Now, there is nothing wrong with these as a method for making a site responsive. The issue for us is that it pigeonholes our designers into using the set breakpoints defined by the frameworks, and also adds a whole heap of code that you might not even end up using! If you are a novice developer and need a quick start to a project, and don’t mind editing lots of html with prestyled classes to apply the responsive CSS, then either of the above frameworks will work great for you.

For us at Edit, these frameworks have been known to cause more issues than they solved. Having to use the infamous ‘!important’ rule in code to override an existing framework override seemed like a long-winded process to fix some of the issues that continually occur using these methods.

To combat this, we came up with a solution that works for us (each to their own!). We built our own framework and set it up to work on the platforms we use most often, so we now have a “Vanilla” Sitecore, WordPress and Magento build. The framework we use across all of these is catered for each platform specifically, which allows for rapid development at the start of a project and ensures quality across each build.

How our new front-end framework makes responsive sites possible

The technologies used in this new framework are all open-source, too! From a variety of libraries and using pre-processed CSS languages, we can speed up the writing of responsive code. We can use some shortcuts within our code which can make development very rapid, and also limit the amount of time it might take another developer to pick up our work and continue if needed.
Our new way of working on the front end of a project utilises a compass gem: SUSY. Here’s what the people behind SUSY have to say:

“In a world of agile development and super-tablet-multi-magic-laptop-phones, the best layouts can’t be contained in a single framework or technique. CSS Libraries are a bloated mess of opinions about how to do your job. Why let the table-saw tell you where to put the kitchen?”

Using this grid system, along with the breakpoints gem, we can write super-lean CSS (compiling it using compass through a Gulp.js task manager!). This new way of working frees up our designers, too, they can build sites of any arrangement to whichever grid they determine to be best for the job. It gives us much more power over what we write and how we write it.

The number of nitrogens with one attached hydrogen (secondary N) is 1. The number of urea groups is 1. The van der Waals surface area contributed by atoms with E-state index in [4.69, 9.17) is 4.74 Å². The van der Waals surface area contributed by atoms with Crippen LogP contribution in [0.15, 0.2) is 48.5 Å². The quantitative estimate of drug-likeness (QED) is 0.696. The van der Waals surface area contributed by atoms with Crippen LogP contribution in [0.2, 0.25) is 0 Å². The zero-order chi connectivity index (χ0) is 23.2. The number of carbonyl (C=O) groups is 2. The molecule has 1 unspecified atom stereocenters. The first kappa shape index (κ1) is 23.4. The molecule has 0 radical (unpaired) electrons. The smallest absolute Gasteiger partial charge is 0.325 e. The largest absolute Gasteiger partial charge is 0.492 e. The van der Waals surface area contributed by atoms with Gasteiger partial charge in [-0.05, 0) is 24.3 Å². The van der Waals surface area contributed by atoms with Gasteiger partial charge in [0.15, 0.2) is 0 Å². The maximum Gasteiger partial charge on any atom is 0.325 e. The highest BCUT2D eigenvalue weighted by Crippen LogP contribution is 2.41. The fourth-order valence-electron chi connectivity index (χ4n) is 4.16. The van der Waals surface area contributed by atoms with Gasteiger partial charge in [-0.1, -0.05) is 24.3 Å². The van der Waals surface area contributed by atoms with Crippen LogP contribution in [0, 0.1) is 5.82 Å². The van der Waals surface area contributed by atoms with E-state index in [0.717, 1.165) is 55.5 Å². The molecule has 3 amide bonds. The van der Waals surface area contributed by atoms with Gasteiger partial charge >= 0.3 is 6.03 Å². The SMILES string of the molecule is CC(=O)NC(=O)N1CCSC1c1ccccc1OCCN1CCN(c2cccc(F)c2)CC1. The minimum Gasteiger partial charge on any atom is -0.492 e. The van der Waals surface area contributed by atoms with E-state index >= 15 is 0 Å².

We can create seamless fluid grids without the need for “snapping” (i.e., forcing the appearance of the site to snap into a different size and layout as the screen increases or decreases), and our ethos when adding responsive breakpoints to a site now is to only add one at a point at which the site breaks. That is, if something doesn’t look right or could be optimised when scaling a site down, we optimise it! A project could end up with quite a few break points in the process to ensure the collapse is as perfect as possible – a move away from the out-of-the-box predefined breakpoints of other frameworks. Again, it all comes down to customisation and giving us the chance to create engaging and unique designs for our clients’ sites.


In conclusion

Sites needs to be responsive now – this is a simple fact for anyone looking to compete in a competitive and highly market-focussed environment. Here at Edit, we can deliver an effective and scalable solution to any web-related needs. We have the experience of using third party frameworks, but we now prefer our new method over other libraries; again, that’s not to say that Bootstrap and others don’t serve a purpose. In the frenzied world of UI development, prebuilt frameworks will always have a place; the only thing to consider is what’s right for your project, and since our internal team has spent time developing a bespoke system for our own needs, we felt it was a good time to move away from third party frameworks. The best thing about these new technologies is that we are currently still finding more and more things we can do with our new framework, utilizing both the SUSY and Breakpoint libraries – the possibilities are limitless!

If you want to have a look at some of the resources mentioned in this post checkout the links below:




Breakpoint sass